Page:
were included no doubt both the Medes and Persians; their language was probably that with which we are acquainted from the tri-lingual inscriptions of Persia, and it may be conjectured from many circumstances connected with the history of Darius Hystaspes that it was in his reign, and in connection with the overthrow of the Magian usurpation that the dualism of Oromasdes and Arimanes was first introduced from the far East, in supercession of the old national faith.*

It is with the Eastern Iranians, however, that we are principally concerned, as the founders of Central Asian civilization. This people, on the authority of the Vendidad, may be supposed to have achieved their first stage of development in Sughd. Their language was probably Zend, as distinguished from the Achæmenian Persian, and somewhat more removed than that dialect from the mother-tongue of the Arians of the South. To them must be referred the old Greek traditions of the Bactrian Zoroaster, and the entire framework of Persian historical romance, culminating in the famous Epic of Firdousi. A more important evidence, however, of the very high state of power and civilization to which they attained is to be found in the information regarding them preserved by the celebrated Abu Rihan, himself a native of the country, and the only early Arab writer who investigated the antiquities of the East in a true spirit of historical criticism.† This writer supplies us with an extensive specimen of the old dialects of Sughd and Kharism. He gives us in those dialects the names of the twelve months, the names of the thirty days of the month, and of the five Epagominæ, together with the names of the signs of the zodiac, of the seven planets, and, lastly, of the mansions of the moon. A portion of this nomenclature is original, and offers a most curious subject for investigation; but the majority of the names can be compared, as was to be expected, with the Zend correspondents, and, indeed, are much nearer to the primitive forms than are the better known Parsee equivalents. According to Abu Rihan, again, the solar calendar of Kharism was the most perfect scheme for measuring time with which he was acquainted; and it was maintained by the astronomers of that country, that both the solar and the lunar zodiacs had originated with them, the divisions of the signs in their system being far more regular than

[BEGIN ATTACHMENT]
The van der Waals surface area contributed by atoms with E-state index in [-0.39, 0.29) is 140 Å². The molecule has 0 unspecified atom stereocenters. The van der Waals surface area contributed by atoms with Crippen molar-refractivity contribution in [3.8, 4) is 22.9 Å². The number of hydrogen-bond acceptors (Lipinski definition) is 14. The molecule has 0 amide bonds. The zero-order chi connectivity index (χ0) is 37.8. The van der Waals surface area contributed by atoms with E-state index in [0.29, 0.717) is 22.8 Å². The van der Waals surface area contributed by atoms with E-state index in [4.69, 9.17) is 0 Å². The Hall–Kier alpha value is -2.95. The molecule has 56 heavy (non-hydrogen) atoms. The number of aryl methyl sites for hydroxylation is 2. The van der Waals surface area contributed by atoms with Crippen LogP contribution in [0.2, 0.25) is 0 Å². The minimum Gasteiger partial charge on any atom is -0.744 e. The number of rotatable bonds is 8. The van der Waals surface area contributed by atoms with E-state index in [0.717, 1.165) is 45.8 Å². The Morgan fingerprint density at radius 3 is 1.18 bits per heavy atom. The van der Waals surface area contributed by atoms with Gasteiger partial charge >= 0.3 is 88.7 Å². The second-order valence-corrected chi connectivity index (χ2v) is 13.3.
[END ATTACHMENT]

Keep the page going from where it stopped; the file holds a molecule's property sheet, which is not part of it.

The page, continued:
This subject is ably and exhaustively treated in Rawlinson's 'Herodotus,' vol. i. p. 426.